Guest Author - Tammy Elizabeth Southin
In this first of a three-part interview, we discuss the latest research that may help women dealing with moderate to severe hot flashes. The author of this sub-study, Dr. JoAnn V. Pinkerton, Medical Director of the Midlife Health Center and Professor of Obstetrics and Gynecology, University of Virginia, takes a whole-care health approach with her patients during and beyond menopause.
Dr. Pinkerton offers further insight into this research study, what the initial results mean for women, and how these findings about PRISTIQ play a part in the evolving attitudes towards menopause and women’s overall health.
Q: To clarify, what were the ages of the 365 PRISTIQ trial participants and what made them suitable candidates for this study? Was there any particular emphasis on women in early or late stages of menopause or were the symptoms the most important consideration?
Dr. JP: “These women ranged in age from 45-71 with the average age being 52. These women were selected based on having moderate to severe hot flashes or being very symptomatic and needing treatment because their lives were significantly impacted as a consequence. We are talking about women dealing with at least seven or more hot flashes per day or around 50 per week, and whose hot flashes interfered with completing daily tasks, getting sufficient sleep, and contributing to an overall poor quality of health.”
Q: Compared to current HRT treatment options for vasomotor symptoms, will PRISTIQ be more suitable for a larger segment of the population and help to fill any existing gaps?
Dr. JP: “Our goal is that PRISTIQ will provide an alternative to hormone replacement therapy for those who cannot or choose not to take HRT.
For those symptomatic women who are candidates for estrogen, the good news is that in 2007, the Women’s Health Initiative (WHI) investigated and updated their original statement on HRT from July of 2002.
This reanalysis showed that women under age 60, or those within ten years of menopause, who took estrogen or other HRT for their menopause symptoms found the majority of the health risks on HRT occurred in the population beyond 60. Moreover, mortality was decreased for those under 60 on HRT compared to the general population.
This means that HRT is a reasonable option for symptomatic women under age 60 as they will not face increased mortality rates. The preferred FDA approved type of treatment still applies to those acutely symptomatic women who do not have any reasons for not taking or do not fear taking HRT. Physicians advocate using lower dose prescriptions for a three to five year range or as required to manage symptoms.
Similar recent studies, still in the testing stages, indicate a combination of estrogen and anti-estrogen for women who cannot or choose not to take estrogen. We need to have FDA approved options to offer symptomatic women, but currently only estrogen is FDA approved. Other mediations appear to improve hot flashes, but they are not FDA approved to treat hot flashes. As a result, doctors may resort to off-label suggestions. (Editor’s note: off-label refers to a medication used for other than its intended or listed purposes.)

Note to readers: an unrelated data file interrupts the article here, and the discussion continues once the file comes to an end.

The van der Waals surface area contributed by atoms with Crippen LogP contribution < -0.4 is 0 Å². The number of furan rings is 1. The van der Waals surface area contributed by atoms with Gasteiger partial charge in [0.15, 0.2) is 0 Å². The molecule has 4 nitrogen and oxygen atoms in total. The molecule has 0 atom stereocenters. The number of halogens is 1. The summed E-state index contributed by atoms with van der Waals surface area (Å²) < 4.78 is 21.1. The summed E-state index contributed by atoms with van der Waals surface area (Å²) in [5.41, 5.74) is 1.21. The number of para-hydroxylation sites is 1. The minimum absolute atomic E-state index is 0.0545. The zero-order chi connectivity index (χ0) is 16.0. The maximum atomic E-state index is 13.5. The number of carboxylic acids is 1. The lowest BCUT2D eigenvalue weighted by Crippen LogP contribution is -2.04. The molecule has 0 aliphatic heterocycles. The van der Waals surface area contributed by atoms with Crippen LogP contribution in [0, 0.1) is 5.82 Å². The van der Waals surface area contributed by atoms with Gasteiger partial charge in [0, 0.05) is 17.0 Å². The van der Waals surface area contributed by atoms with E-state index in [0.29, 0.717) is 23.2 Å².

If FDA approval is granted for PRISTIQ, doctors will have a non-hormonal option for women. This is important because we are pleased with the success rates from the study; PRISTIQ worked 63% or the time for highly symptomatic women vs. 38% of the time for those taking a placebo.
This statistical and clinical difference shows a decrease in the number and severity of hot flashes. Even more importantly, the effects were fairly rapid, with a median 50% reduction in the number of hot flashes in as little as 13 days (compared to 28 days with placebo); indicating PRISTIQ works better and faster than placebo.
In the studies, women are getting the results that make a difference. This is a group of women having up to 11 or even more hot flashes ever day. Women who have severe menopause symptoms such as these find that they are very disruptive, affecting everything from work to sleep. There is a huge clinical improvement; the possibility of providing a medication that improves women’s work and home lives.”
Q: Hot flashes are not life threatening but they are annoying and one of the most common complaints during menopause. Besides the hot flashes themselves, why is it important to allocate research and resources to vasomotor symptoms studies? Is this research based on women’s quality of life, or are there any additional aims regarding women’s health?
Dr. JP: “When we are looking at hot flashes or night sweats, we also need to look further into their impact on quality of life. Treatment of hot flashes with non-HRT does provide improvement in other areas of women’s health such as heart disease, osteoporosis, or libido issues. We need to be concerned about cholesterol levels, bone health, and genital dryness to understand the whole health picture for these women.
Therefore, hot flash research encourages research into all aspects of women’s health. Hot flashes are just one piece of the puzzle but in this particular sub-study, we met the goals of the study in terms of effectiveness, rapidity of effect, and overall tolerance. All of this shows promise for continuing allocating the necessary resources into women’s healthcare research.
Our interview continues by discussing patients currently taking PRISTIQ for depression. Plus Dr. Pinkerton advises how women can sort through the abundance of information with their doctor’s help.
A very special thank you to Dr. Joann V. Pinkerton for our recent telephone interview May 13, 2011.
Menopause, Your Doctor, and You